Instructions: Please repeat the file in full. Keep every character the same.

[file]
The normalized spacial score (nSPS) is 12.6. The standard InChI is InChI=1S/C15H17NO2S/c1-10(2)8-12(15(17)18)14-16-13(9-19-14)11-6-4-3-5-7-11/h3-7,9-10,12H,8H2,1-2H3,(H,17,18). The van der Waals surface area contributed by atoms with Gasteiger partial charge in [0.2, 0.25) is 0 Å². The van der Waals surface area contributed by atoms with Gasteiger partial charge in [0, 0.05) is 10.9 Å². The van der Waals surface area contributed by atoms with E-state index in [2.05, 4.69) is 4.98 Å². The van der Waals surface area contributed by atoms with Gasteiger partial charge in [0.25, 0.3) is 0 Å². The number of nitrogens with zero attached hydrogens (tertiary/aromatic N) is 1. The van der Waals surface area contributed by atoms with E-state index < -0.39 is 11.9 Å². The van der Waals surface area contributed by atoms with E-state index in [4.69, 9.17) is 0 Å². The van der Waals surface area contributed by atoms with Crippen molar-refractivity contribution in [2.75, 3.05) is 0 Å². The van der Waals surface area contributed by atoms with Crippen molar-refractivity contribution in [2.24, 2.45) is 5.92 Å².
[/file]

The normalized spacial score (nSPS) is 12.6. The standard InChI is InChI=1S/C15H17NO2S/c1-10(2)8-12(15(17)18)14-16-13(9-19-14)11-6-4-3-5-7-11/h3-7,9-10,12H,8H2,1-2H3,(H,17,18). The van der Waals surface area contributed by atoms with Gasteiger partial charge in [0.2, 0.25) is 0 Å². The van der Waals surface area contributed by atoms with Gasteiger partial charge in [0, 0.05) is 10.9 Å². The van der Waals surface area contributed by atoms with E-state index in [2.05, 4.69) is 4.98 Å². The van der Waals surface area contributed by atoms with Gasteiger partial charge in [0.25, 0.3) is 0 Å². The number of nitrogens with zero attached hydrogens (tertiary/aromatic N) is 1. The van der Waals surface area contributed by atoms with E-state index < -0.39 is 11.9 Å². The van der Waals surface area contributed by atoms with E-state index in [4.69, 9.17) is 0 Å². The van der Waals surface area contributed by atoms with Crippen molar-refractivity contribution in [2.75, 3.05) is 0 Å². The van der Waals surface area contributed by atoms with Crippen molar-refractivity contribution in [2.24, 2.45) is 5.92 Å².